During the time of 954 - 963 A.D., the Eóghanachta fought and killed each other’s branch kings. The following year the King of Thomond, Mathgamain, decided to sustain an all out war upon the Norsemen in Munster, and he marched an army to the Rock of Cashel, where the Muscaighe and the Eóghanachta Caisil gathered to his banner. Kelleher theorizes that at this time an agreement was entered into for an alternate kingship of Cashel between the Dál gCais and the Eóghanachta Caisil. They had modeled their arrangement after the Uí Néill and the same deal between the northern and southern branches in the rule of Tara. Mathgamain was recognized as the king of northern Munster, but that is all. From Cashel the Dál gCais struck out against the Limerick and Waterford Norsemen. The records of Cogadh Gaedhel re Gallaibh states that at this time the throne of Cashel was vacant. From 964 to 970/971 A.D., Mathgamain struggled for control of all of Munster finally obtaining it, only to reign for six years before being assassinated by the Eóghanachtas of Desmond, in 977 A.D., by King Máel-mud mac Brian. Máel-mud ruled for two years, being killed by an avenging brother named Brian mac Cennédie. The new Desmond king was his son, Cian, who would marry one of Brian’s daughters. Cian was killed in 1015 by an Eóghanachta rival. Who in turn was killed trying to overthrow the Dál gCais. The remaining sons of Brian, Tadg and Donnchad, proved to be to powerful, and they and their descendants ruled Munster for the next hundred years.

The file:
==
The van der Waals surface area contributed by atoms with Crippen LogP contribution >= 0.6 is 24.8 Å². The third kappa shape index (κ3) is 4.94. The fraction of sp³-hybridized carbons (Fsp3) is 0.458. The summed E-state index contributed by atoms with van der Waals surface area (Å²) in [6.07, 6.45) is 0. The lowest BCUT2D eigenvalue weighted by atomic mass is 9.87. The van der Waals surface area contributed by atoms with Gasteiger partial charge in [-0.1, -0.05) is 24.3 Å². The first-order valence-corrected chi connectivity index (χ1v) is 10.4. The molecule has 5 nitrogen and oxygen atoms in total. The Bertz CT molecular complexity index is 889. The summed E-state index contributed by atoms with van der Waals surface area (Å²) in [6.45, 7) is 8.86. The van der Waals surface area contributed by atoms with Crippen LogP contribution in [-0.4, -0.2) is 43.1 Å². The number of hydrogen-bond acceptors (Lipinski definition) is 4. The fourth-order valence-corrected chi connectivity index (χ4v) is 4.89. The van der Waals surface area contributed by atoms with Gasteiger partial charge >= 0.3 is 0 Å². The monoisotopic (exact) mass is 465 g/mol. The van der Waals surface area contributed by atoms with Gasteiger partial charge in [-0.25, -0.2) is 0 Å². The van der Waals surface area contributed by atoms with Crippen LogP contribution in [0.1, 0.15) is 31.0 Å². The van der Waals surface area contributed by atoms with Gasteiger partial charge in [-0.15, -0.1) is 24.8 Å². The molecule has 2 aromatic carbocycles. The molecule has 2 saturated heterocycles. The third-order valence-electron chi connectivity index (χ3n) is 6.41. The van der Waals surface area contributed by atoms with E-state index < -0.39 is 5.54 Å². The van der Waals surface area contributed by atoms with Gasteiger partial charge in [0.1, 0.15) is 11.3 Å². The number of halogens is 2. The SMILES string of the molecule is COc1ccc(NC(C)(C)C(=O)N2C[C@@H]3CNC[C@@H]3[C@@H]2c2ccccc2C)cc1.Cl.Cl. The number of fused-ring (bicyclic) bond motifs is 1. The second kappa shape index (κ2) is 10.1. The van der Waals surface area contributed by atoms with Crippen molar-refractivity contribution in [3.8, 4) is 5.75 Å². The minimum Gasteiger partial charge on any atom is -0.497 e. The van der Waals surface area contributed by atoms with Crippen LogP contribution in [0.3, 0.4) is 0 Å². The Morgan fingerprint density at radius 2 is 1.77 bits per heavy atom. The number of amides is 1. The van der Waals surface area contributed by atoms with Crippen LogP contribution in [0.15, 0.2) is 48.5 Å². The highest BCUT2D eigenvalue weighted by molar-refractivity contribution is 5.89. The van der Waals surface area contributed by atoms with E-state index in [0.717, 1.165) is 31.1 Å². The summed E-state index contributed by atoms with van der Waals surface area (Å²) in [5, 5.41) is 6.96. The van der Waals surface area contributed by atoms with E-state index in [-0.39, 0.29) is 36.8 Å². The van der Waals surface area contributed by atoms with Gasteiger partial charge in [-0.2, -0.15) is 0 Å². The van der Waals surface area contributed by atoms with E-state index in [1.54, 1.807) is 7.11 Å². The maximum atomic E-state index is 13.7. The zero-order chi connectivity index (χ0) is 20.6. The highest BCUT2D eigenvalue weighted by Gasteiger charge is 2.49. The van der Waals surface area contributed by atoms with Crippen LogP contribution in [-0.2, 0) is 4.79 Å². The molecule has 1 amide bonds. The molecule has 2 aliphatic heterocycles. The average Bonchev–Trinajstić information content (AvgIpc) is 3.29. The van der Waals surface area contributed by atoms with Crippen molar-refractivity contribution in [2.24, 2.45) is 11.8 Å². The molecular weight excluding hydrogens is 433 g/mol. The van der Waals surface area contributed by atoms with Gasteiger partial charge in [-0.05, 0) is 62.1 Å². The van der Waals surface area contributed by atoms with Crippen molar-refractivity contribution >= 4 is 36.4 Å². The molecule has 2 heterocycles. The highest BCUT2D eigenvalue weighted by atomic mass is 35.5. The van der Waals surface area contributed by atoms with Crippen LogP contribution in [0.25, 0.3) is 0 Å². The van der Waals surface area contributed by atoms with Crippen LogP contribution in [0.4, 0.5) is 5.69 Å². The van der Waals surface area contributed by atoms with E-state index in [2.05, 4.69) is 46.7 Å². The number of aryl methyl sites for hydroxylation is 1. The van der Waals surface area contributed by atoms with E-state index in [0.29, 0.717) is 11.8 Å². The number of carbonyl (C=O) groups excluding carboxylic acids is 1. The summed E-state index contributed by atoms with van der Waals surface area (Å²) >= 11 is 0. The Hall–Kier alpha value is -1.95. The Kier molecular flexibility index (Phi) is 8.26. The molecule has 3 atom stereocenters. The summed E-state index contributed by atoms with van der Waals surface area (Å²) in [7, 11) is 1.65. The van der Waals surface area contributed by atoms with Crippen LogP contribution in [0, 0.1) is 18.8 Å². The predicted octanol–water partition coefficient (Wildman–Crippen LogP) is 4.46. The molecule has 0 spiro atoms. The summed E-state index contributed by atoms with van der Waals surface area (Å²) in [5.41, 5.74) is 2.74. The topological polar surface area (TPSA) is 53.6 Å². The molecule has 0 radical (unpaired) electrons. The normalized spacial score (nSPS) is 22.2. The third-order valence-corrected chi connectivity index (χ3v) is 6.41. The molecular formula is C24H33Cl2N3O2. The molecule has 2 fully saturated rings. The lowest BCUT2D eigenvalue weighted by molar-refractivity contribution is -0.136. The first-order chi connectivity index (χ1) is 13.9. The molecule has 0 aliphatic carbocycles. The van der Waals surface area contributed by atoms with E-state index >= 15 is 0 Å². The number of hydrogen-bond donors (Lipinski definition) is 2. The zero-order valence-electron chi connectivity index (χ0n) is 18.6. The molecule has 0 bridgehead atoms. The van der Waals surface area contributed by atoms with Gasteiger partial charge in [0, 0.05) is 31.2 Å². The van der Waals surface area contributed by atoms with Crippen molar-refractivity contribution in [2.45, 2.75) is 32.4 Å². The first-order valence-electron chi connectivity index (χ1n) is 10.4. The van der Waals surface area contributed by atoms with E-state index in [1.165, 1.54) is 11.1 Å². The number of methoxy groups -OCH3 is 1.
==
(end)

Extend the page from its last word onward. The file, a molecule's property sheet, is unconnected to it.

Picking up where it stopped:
Kelleher explains, “The firm insistence upon the right to alternate with the Eóganachta can only date from this period, for once Dál  Cais had control of the province, as they had from Brian’s time on, the effect of the claim would rather be the right of the Eóganachta to alternate with them.”
     Now is introduced the new genealogy for the Dál gCais. Kelleher states that the Eóghanachta Caisil saw their most valued possession disintegrating before them. If they could save it, even by sharing it with a new and powerful “kinsmen,” then the claims in the revised Dál gCais genealogy could be accepted as fact.

  1. Francis John Byrne, Irish Kings and High-Kings. (New York: St. Martin’s Press. Pp. 36-37.)
  2.  John V. Kelleher, “The Rise of the Dál Cais,” North Munster Studies. (Limerick: The Thomond Archaeoloical Society, 1967. Pp. 230-241.)
  3. Roger C. Newman, “The Dalcassians and Munster,” Brian Boru: King of Ireland. (Dublin: Anvil, 1983. Pp. 48-64.)
  4. Rev. John Ryan, S.J., D.Litt., “The Dalcassians,” North Munster Antiquarian Journal. Vol. 3, #4; Autumn, 1943.
  5. The Royal O’Briens; A Tribute. 1992.